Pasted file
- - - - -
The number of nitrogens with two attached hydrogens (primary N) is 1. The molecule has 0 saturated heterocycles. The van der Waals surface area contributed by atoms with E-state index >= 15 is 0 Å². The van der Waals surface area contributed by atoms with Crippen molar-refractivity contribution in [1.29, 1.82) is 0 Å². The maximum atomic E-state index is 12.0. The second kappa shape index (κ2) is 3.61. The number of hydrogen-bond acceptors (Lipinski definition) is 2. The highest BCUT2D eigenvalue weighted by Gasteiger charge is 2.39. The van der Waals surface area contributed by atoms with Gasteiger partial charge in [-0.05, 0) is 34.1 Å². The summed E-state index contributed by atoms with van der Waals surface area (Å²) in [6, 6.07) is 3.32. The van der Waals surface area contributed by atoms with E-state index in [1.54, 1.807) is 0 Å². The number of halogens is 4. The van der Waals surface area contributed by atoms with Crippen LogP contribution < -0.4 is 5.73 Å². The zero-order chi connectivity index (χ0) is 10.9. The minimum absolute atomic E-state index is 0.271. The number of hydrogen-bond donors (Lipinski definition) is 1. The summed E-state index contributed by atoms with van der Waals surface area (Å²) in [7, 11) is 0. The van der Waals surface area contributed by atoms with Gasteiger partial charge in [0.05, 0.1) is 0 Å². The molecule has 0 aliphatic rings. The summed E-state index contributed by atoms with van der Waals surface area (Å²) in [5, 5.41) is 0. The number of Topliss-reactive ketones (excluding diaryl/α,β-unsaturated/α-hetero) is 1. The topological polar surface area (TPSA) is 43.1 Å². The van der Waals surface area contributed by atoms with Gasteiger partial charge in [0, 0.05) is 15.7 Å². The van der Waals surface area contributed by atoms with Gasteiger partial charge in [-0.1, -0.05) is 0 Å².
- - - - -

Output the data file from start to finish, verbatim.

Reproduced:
The number of nitrogens with two attached hydrogens (primary N) is 1. The molecule has 0 saturated heterocycles. The van der Waals surface area contributed by atoms with E-state index >= 15 is 0 Å². The van der Waals surface area contributed by atoms with Crippen molar-refractivity contribution in [1.29, 1.82) is 0 Å². The maximum atomic E-state index is 12.0. The second kappa shape index (κ2) is 3.61. The number of hydrogen-bond acceptors (Lipinski definition) is 2. The highest BCUT2D eigenvalue weighted by Gasteiger charge is 2.39. The van der Waals surface area contributed by atoms with Gasteiger partial charge in [-0.05, 0) is 34.1 Å². The summed E-state index contributed by atoms with van der Waals surface area (Å²) in [6, 6.07) is 3.32. The van der Waals surface area contributed by atoms with E-state index in [1.54, 1.807) is 0 Å². The number of halogens is 4. The van der Waals surface area contributed by atoms with Crippen LogP contribution < -0.4 is 5.73 Å². The zero-order chi connectivity index (χ0) is 10.9. The minimum absolute atomic E-state index is 0.271. The number of hydrogen-bond donors (Lipinski definition) is 1. The summed E-state index contributed by atoms with van der Waals surface area (Å²) in [7, 11) is 0. The van der Waals surface area contributed by atoms with Gasteiger partial charge in [0.05, 0.1) is 0 Å². The molecule has 0 aliphatic rings. The summed E-state index contributed by atoms with van der Waals surface area (Å²) in [5, 5.41) is 0. The number of Topliss-reactive ketones (excluding diaryl/α,β-unsaturated/α-hetero) is 1. The topological polar surface area (TPSA) is 43.1 Å². The van der Waals surface area contributed by atoms with Gasteiger partial charge in [0, 0.05) is 15.7 Å². The van der Waals surface area contributed by atoms with Gasteiger partial charge in [-0.1, -0.05) is 0 Å².